Using Healthcare Databases to Replicate Trial Findings for Supplemental Indications: Adalimumab in Patients with Ulcerative Colitis.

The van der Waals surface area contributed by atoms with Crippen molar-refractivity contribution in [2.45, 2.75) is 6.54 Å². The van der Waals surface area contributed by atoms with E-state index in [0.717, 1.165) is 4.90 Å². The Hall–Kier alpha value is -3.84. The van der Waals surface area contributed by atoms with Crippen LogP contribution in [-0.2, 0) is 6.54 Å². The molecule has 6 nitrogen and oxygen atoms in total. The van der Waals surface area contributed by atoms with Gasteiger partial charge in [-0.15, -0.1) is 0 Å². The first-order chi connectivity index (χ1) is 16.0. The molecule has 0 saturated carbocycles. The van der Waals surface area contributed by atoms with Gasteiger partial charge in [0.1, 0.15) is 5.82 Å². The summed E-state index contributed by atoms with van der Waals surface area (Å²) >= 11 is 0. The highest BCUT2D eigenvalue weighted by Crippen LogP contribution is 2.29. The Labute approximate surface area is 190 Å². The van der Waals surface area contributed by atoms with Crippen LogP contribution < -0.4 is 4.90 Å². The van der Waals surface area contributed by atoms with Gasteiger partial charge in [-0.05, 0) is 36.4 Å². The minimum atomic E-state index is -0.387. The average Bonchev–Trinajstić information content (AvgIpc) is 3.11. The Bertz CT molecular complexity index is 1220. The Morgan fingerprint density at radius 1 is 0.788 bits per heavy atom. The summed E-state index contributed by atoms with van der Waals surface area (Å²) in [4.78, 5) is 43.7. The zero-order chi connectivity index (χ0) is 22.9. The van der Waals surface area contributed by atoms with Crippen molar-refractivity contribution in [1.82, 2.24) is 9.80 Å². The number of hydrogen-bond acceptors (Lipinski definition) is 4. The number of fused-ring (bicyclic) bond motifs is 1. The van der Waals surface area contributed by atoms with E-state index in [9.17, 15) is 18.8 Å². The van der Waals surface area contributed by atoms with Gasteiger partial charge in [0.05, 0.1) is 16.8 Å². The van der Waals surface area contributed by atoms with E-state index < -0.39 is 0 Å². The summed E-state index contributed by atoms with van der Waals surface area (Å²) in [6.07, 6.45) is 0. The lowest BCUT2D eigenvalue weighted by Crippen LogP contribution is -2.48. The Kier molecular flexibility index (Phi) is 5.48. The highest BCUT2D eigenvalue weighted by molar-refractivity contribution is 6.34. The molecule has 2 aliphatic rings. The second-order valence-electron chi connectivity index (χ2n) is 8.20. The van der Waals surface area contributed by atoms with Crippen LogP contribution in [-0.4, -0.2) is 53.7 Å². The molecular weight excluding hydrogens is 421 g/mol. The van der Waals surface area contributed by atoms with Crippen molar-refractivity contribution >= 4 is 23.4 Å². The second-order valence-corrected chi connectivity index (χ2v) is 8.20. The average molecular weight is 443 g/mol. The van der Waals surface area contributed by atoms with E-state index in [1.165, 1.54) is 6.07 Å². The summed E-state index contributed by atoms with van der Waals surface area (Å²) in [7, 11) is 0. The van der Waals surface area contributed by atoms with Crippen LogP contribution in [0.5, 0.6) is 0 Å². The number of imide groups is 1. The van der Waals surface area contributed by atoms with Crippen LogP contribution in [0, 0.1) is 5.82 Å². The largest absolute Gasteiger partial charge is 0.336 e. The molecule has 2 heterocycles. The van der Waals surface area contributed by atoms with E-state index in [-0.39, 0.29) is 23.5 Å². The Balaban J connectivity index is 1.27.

Regulators wish to understand whether real-world evidence (RWE) can be used for secondary indications of biologics. Using the secondary indication of adalimumab for ulcerative colitis (UC) as an example, we aimed to replicate the ULTRA-2 RCT finding on the effectiveness of adalimumab in patients with UC using real world data analyses. Adalimumab, a TNF-alpha receptor inhibitor initially approved for Crohn’s disease, was approved for moderate to severe UC in 2012. The ULTRA-2 trial had shown improved remission against placebo in patients with UC. Using claims data (2006-2012), we conducted a cohort study of patients with UC who initiated adalimumab and compared them to 1) non-users and 2) new users of infliximab using propensity score matching. The co-primary endpoints were corticosteroid (CS) discontinuation within 8 weeks and 1 year of treatment. We computed hazard ratios (HR) and 95% confidence intervals (CIs). We identified 398 matched pairs of adalimumab users vs non-users and 326 pairs of adalimumab vs infliximab users. Adalimumab users were 28% more likely to achieve CS-discontinuation compared to non-users over 1 year (HR=1.28, 95% CI 0.94 to 1.73). However, unlike in ULTRA-2, this effect was not observed in the first 8 weeks (HR 0.79, 95% CI 0.65-0.97). Compared against infliximab, adalimumab initiators showed no incremental benefit over 1 year (HR=1.08; 0.80 to 1.04), but showed a 22% reduction (HR=0.78; 0.64-0.95) during the first 8 weeks of treatment. In summary, our results highlight opportunities and some limitations of database analysis to identify treatment effects for secondary indications.